Emerging markets must brace for monetary tightening in the United States and Europe while central banks must be clearer in their policy communication to avoid confusion, financial leaders of the world’s 20 biggest economies are likely to warn this week.
G20 finance ministers and central bank governors are to meet on Feb 17-18 in Jakarta. Global divergences in the post-pandemic recovery, a global corporate tax and financing the fight against climate change will be at the top of their agenda.
“I think the most important discussion will be on inflation developments,” one European G20 official involved in preparations for the meeting said.
Asked what the G20 message could be, he said: “The formula that will be agreed is that central banks in advanced countries are mindful of potential spillovers to emerging markets and developing countries and they will have well calibrated policies and communication about it.”
“And at the same time I think emerging markets will say that they’re working toward increasing their resilience from financial markets,” the official said.
With inflation in the United States at multi-decade highs and at a record level in the 19 countries sharing the euro, both the U.S. Federal Reserve and the European Central Bank have signalled they would be tightening policy through diminishing bond purchases and rate hikes.
But this could trigger an outflow of capital from emerging markets like Brazil, South Africa, or Russia, leading to their currency depreciating, higher interest rates and a more difficult recovery, the International Monetary Fund has warned.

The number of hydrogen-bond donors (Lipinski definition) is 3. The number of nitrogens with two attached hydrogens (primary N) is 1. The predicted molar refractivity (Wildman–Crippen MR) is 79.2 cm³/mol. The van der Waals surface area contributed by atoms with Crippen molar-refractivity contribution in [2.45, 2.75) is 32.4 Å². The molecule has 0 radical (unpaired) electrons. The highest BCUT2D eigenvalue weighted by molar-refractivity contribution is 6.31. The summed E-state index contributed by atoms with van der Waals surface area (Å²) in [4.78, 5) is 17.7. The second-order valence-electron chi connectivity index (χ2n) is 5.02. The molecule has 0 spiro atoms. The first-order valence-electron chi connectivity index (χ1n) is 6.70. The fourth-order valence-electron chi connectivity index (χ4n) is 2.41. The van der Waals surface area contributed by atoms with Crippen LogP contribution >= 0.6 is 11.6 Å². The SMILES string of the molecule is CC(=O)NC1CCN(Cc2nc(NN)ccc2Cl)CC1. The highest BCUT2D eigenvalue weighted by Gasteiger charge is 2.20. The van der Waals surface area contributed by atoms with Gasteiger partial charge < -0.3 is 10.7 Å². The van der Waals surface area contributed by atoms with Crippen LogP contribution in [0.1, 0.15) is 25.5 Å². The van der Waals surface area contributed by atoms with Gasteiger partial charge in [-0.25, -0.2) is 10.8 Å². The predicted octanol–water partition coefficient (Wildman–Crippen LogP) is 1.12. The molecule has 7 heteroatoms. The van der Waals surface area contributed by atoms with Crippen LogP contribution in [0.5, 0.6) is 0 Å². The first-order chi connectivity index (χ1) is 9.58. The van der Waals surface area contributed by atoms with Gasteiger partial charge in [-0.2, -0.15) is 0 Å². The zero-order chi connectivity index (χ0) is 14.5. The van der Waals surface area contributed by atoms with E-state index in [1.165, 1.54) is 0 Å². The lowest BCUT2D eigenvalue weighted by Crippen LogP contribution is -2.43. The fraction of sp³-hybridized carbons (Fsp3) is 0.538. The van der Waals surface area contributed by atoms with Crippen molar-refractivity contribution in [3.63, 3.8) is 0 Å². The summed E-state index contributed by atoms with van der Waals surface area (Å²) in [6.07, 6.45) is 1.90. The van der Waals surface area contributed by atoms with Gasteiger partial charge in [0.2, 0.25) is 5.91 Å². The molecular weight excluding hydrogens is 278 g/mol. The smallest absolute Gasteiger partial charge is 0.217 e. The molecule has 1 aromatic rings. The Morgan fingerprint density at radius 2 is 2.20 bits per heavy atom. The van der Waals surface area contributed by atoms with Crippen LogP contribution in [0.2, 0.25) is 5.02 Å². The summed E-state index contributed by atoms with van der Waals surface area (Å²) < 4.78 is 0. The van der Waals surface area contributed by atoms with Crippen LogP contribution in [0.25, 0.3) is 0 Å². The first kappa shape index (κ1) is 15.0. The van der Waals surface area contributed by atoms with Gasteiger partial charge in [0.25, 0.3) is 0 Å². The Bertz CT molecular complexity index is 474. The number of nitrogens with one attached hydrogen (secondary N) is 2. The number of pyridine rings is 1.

Communicating central bank policy is also a challenge, as an unexpected change in messaging from the ECB last week caught markets by surprise. While the U.S. Federal Reserve in January clearly telegraphed a March interest rate hike, the pace of what is to follow is clouded.
The G20 are likely to call on the Fed, the ECB and other major central banks to tell markets as clearly as possible what they intend to prevent sudden market swings.
“Transparent and clear monetary policy communication by major central banks remains important for the global economy, price stability and financial stability,” said a document with the agreed position of European G20 members, seen by Reuters.
To address the potential spillovers to emerging markets of tighter monetary policy in the U.S. and Europe the IMF called in January for emerging economies to start working on defences now, reducing levels of debt in foreign currencies, hedging exposure, extending maturities to cut rollover risk and prepare for bankruptcies of banks and companies.
The same message is likely to come from the G20 meeting this week, the European document showed.
“(G20) members, notably emerging markets and developing economies, should continue … efforts to reduce vulnerabilities in order to be able to withstand a tightening of international financing conditions,” it said.
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